On Dawn of the Planet of the Apes…They were able in realtime to make tweaks to adjust the lighting and the shadows, and change things. It gave them a way to create concept art in realtime. It meant there was a portal for everyone to communicate through. I hope that’s a way we can work in pre-production from now on (John Griffith).
“Griffith says in some ways these Cinebox projects are more like ‘advanced previsualizations.’ “It made sense that the previs pipeline I’d established was no different than a final VFX pipeline. It’s allowing you to light, render, create an atmospheric world in a shorter period of time than it would take to do it in a standard way.”
Griffith says his workflow still uses Maya, ZBrush and other 3D tools on the front end of the pipeline to create assets, with everything then mirrored in Cinebox. “I can then set up a pipeline with Maya animators and they can animate just like they normally would for any production,” explains Griffith, “with the exception that they’re scenes are much lighter and much faster than normal, because they don’t have to deal with the final assets. So those two worlds are mirrored, and all the environments, props and everything are created in the engine. It’s also an amazing renderer - it renders in realtime and rivals a lot of final render quality work.”
“The benefits of this approach, says Griffith, is the ability to sit with a director and make fast changes and, if necessary, plug into a VFX pipeline. “My previs pipeline was very Maya-centric so all my shots were created in Maya and mirrored in Cinebox,” notes Griffith. “So the engine in previs is a renderer and a viewer - in realtime. Those shots still exist in Maya, so I can provide the exact same shot in Maya to the production if they need it for technical purposes.”
(John Griffith) My goal has always been to merge concept art and previs into one discipline, so that we can help design the look of the characters and environments and props in previs, while we’re also designing the story and the action.”
Failes, Ian. Crytek Cinebox – an update. FXGuide.com 02 July 2014. Web. 19, Feb, 2015 <http://www.fxguide.com/featured/cryteks-cinebox-an-update/?ua=ipad>
This is a schedule that takes in account the workflow diagram found under the visual component section of this blog. This is a living document and subject to the needs and incidents that may arise during the next two years.
Real-time rendering in game engine technology is breaking the bounds of its interactive game development roots and emerging into areas like product and architectural visualization. In continuing the trend to stretch the application of real-time environments, it is possible to create an interactive nucleus for lighting within feature animation preproduction using current commercial game engines. Numerous artists are involved in the pre-visualization stage of animation production known as “pre-production” and while there have always been models for sharing progress made by the team, the current game engine would allow an interactive environment where assets could be catalogued, viewed, arranged, and lit in real-time. Sitting alongside a lighting artist, a director will be able to see changes interactively coming together as they propose their vision.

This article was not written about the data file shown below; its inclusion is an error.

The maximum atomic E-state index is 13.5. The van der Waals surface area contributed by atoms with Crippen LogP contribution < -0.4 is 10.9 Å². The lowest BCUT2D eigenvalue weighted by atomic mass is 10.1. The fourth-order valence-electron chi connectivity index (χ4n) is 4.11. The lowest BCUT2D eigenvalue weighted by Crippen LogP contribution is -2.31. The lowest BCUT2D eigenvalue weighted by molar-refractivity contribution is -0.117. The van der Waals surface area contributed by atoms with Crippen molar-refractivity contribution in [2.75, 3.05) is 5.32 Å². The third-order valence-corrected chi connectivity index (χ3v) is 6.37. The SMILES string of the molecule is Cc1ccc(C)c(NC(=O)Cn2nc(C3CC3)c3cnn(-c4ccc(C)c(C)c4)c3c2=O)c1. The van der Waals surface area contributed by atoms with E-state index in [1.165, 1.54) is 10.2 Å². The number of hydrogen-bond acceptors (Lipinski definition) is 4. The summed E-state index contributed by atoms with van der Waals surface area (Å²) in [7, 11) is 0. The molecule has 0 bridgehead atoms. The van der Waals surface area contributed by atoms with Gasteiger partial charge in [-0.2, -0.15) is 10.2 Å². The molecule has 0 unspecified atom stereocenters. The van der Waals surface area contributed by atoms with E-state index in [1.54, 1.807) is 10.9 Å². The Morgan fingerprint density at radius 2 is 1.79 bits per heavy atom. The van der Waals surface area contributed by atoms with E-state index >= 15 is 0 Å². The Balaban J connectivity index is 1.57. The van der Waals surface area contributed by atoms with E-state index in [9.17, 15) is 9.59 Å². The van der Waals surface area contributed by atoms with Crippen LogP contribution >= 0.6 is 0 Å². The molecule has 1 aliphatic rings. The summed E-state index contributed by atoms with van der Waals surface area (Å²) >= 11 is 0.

By creating pieces of the pre-production cycle the relevance of real-time game technology for lighting preproduction will be examined more closely. Concept art of environments and character development will precede creating 3D assets. Once Modeled and textured, the scenes will be lit by real-time render engine to discover the validity of real-time integration. Forgoing the restrictions and overhead of game play, integration of characters, environments, and lighting will allow for visuals to be pushed to their limits. Incorporating pipelines that do without the common restrictions addressed by game artists will also be integrated and evaluated. While the time to implement the assets into the engine will add to production efforts the payoff of the renders instantaneous feedback can be expected to boost pre-production final visual quality. The game engines holistic environment hub where all production personnel could access and view the lighting teams’ efforts will allow for a more informed and amalgamated individuals. The near final look of the assets will allow directors to feel comfortable in making a decisive approval.
Daniel Triplett, is an artist that worked in game development for over 6 years, and now teaches in the Computer Graphics Technology department (CGT) at Purdue University.